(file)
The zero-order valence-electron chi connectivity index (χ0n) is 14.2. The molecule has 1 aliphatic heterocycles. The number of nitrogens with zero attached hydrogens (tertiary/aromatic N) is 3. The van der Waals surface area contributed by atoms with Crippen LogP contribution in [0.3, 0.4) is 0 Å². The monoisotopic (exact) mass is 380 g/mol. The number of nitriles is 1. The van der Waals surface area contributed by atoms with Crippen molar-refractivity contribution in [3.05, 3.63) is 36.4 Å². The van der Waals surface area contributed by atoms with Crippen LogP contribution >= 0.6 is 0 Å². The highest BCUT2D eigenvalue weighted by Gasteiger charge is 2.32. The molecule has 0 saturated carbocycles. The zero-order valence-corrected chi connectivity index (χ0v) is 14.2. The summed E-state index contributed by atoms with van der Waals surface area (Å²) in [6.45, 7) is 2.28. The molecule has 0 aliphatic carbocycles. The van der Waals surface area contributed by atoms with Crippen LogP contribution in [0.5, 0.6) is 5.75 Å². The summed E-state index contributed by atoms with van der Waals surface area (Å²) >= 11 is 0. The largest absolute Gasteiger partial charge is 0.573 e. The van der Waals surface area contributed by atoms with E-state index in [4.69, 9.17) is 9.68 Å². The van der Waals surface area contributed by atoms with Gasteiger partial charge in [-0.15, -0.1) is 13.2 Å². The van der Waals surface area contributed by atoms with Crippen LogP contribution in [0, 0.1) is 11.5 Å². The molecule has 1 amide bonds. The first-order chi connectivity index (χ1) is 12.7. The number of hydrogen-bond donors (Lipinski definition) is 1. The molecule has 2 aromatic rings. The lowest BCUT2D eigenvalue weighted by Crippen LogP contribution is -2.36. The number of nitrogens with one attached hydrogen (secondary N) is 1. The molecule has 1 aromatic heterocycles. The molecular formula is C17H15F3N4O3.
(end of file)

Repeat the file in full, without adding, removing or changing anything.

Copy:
The zero-order valence-electron chi connectivity index (χ0n) is 14.2. The molecule has 1 aliphatic heterocycles. The number of nitrogens with zero attached hydrogens (tertiary/aromatic N) is 3. The van der Waals surface area contributed by atoms with Crippen LogP contribution in [0.3, 0.4) is 0 Å². The monoisotopic (exact) mass is 380 g/mol. The number of nitriles is 1. The van der Waals surface area contributed by atoms with Crippen molar-refractivity contribution in [3.05, 3.63) is 36.4 Å². The van der Waals surface area contributed by atoms with Crippen LogP contribution >= 0.6 is 0 Å². The highest BCUT2D eigenvalue weighted by Gasteiger charge is 2.32. The molecule has 0 saturated carbocycles. The zero-order valence-corrected chi connectivity index (χ0v) is 14.2. The summed E-state index contributed by atoms with van der Waals surface area (Å²) in [6.45, 7) is 2.28. The molecule has 0 aliphatic carbocycles. The van der Waals surface area contributed by atoms with Crippen LogP contribution in [0.5, 0.6) is 5.75 Å². The summed E-state index contributed by atoms with van der Waals surface area (Å²) >= 11 is 0. The largest absolute Gasteiger partial charge is 0.573 e. The van der Waals surface area contributed by atoms with E-state index in [4.69, 9.17) is 9.68 Å². The van der Waals surface area contributed by atoms with Gasteiger partial charge in [-0.15, -0.1) is 13.2 Å². The van der Waals surface area contributed by atoms with Crippen LogP contribution in [0, 0.1) is 11.5 Å². The molecule has 1 amide bonds. The first-order chi connectivity index (χ1) is 12.7. The number of hydrogen-bond donors (Lipinski definition) is 1. The molecule has 2 aromatic rings. The lowest BCUT2D eigenvalue weighted by Crippen LogP contribution is -2.36. The number of nitrogens with one attached hydrogen (secondary N) is 1. The molecule has 1 aromatic heterocycles. The molecular formula is C17H15F3N4O3.